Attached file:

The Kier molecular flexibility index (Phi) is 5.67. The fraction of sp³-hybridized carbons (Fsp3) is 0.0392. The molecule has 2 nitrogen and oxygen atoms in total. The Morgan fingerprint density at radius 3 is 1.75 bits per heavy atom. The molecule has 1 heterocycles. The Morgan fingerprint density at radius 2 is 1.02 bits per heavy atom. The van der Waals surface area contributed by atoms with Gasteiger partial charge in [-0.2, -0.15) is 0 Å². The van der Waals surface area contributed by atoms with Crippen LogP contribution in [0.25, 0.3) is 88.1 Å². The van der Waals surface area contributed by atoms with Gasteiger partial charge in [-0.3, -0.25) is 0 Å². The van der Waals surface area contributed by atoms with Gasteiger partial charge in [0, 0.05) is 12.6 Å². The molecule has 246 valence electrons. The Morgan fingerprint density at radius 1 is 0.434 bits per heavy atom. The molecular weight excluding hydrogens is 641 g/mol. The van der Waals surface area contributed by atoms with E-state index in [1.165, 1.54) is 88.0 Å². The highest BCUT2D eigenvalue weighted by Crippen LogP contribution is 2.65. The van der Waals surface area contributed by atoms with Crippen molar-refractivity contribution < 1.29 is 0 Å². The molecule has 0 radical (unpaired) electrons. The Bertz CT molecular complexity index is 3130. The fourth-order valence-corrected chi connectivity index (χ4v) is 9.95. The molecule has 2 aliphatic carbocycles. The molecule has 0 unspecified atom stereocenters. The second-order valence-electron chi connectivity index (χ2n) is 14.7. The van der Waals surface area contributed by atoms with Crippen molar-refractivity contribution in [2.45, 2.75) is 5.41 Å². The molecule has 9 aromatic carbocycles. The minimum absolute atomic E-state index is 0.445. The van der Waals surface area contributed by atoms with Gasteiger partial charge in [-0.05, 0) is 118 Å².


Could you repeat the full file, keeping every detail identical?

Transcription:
The Kier molecular flexibility index (Phi) is 5.67. The fraction of sp³-hybridized carbons (Fsp3) is 0.0392. The molecule has 2 nitrogen and oxygen atoms in total. The Morgan fingerprint density at radius 3 is 1.75 bits per heavy atom. The molecule has 1 heterocycles. The Morgan fingerprint density at radius 2 is 1.02 bits per heavy atom. The van der Waals surface area contributed by atoms with Gasteiger partial charge in [-0.2, -0.15) is 0 Å². The van der Waals surface area contributed by atoms with Crippen LogP contribution in [0.25, 0.3) is 88.1 Å². The van der Waals surface area contributed by atoms with Gasteiger partial charge in [-0.3, -0.25) is 0 Å². The van der Waals surface area contributed by atoms with Gasteiger partial charge in [0, 0.05) is 12.6 Å². The molecule has 246 valence electrons. The Morgan fingerprint density at radius 1 is 0.434 bits per heavy atom. The molecular weight excluding hydrogens is 641 g/mol. The van der Waals surface area contributed by atoms with E-state index in [1.165, 1.54) is 88.0 Å². The highest BCUT2D eigenvalue weighted by Crippen LogP contribution is 2.65. The van der Waals surface area contributed by atoms with Crippen molar-refractivity contribution < 1.29 is 0 Å². The molecule has 0 radical (unpaired) electrons. The Bertz CT molecular complexity index is 3130. The fourth-order valence-corrected chi connectivity index (χ4v) is 9.95. The molecule has 2 aliphatic carbocycles. The molecule has 0 unspecified atom stereocenters. The second-order valence-electron chi connectivity index (χ2n) is 14.7. The van der Waals surface area contributed by atoms with Crippen molar-refractivity contribution in [2.45, 2.75) is 5.41 Å². The molecule has 9 aromatic carbocycles. The minimum absolute atomic E-state index is 0.445. The van der Waals surface area contributed by atoms with Gasteiger partial charge in [-0.05, 0) is 118 Å².